room. I play the lullabies he used to sing to me when I woke
up terrified as a little girl, “Scarlet Ribbons” and “Edelweiss,”
on his bedside CD player. His eyes are closed and he is
breathing quickly, an oxygen mask over his nose. Slowly, he
turns his head to look at me, a single tear rolls down his
cheek, and he breathes once, twice, and then no more.
“Dad?” I whisper. “Dad?” I’m on my knees now, kneeling over
his body, his small, smooth hands in mine, and I’m kissing
his broad forehead, the skin so unbelievably soft and warm,
kissing his cheeks, laying my head across his still chest and
never, ever, even for one minute letting go of his hands. This
is the first time I have ever touched my father like this. This
is the most intimate moment of our lives together. This is
the first moment that I know, absolutely, to the core of my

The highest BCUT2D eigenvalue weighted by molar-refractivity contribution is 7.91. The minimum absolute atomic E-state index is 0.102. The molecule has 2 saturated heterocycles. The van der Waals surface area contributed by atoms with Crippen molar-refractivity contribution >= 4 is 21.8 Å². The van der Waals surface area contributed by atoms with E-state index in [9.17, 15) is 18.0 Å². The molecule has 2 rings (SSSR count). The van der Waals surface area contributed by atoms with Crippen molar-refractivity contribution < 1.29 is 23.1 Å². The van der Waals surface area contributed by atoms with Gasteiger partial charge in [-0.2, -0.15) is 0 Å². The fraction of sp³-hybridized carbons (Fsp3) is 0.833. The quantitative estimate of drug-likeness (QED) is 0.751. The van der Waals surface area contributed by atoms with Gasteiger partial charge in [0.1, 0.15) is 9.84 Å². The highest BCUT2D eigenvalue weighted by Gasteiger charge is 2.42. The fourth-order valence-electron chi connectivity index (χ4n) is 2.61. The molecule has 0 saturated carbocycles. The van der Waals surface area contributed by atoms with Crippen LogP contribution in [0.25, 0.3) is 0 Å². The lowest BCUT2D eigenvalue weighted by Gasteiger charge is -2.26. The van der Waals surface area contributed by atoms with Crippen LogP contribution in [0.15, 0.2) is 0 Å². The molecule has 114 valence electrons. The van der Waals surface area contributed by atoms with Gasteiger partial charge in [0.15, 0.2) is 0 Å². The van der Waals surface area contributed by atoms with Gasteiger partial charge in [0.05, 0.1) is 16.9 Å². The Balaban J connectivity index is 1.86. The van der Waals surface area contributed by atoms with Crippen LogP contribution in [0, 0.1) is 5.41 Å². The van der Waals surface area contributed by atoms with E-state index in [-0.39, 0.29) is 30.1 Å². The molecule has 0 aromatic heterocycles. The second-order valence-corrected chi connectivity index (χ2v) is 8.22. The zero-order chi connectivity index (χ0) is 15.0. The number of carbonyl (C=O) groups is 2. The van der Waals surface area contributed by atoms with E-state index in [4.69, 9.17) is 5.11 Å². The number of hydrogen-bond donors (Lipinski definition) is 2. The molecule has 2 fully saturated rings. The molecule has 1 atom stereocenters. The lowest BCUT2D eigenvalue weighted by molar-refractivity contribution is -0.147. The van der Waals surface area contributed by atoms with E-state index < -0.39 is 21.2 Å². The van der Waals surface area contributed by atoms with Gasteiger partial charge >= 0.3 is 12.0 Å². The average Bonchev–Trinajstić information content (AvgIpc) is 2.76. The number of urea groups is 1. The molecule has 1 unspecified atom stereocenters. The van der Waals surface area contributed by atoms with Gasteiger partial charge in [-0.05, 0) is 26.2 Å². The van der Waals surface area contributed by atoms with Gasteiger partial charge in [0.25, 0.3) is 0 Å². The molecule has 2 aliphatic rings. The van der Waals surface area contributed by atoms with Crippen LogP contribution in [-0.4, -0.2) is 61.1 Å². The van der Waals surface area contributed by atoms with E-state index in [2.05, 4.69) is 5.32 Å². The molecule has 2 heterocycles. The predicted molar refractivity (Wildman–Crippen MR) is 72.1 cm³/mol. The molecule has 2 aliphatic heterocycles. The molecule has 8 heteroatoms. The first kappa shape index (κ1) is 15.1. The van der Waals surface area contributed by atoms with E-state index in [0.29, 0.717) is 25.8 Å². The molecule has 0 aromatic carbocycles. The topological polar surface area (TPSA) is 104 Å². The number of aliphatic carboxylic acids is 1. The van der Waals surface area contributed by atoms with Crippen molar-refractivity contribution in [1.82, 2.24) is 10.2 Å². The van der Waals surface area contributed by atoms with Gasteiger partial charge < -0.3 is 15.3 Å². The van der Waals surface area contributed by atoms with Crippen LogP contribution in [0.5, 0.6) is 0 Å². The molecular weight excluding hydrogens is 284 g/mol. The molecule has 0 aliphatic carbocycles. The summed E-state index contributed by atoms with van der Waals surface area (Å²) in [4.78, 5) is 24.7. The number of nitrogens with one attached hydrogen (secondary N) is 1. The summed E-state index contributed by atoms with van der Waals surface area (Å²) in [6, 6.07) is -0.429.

being, that my father loves me, with all his heart.

The nurse finds us like this an hour later, when she comes in
for her nightly checks, my head still on my father’s chest, our
hands clasped together. This is the first time a dead body
has become, to me, something holy, something full and
shining, resplendent with a love I couldn’t grasp when my
father was alive.

“It’s the horsemen that come at the moment of death,” the
hospice pastor tells me, when she comes to bless the body.
It is eleven o’clock at night, and she is a middle-aged woman
with her hair pinned up and cream on her face. She lives at
the hospice with the patients and comes to my father’s room
ten minutes after the nurse calls her.

“The horsemen bring the person who most needs to be here,
and then they send everyone else away,” she says, her hand
brushing the hair from my face. “Yours was the relationship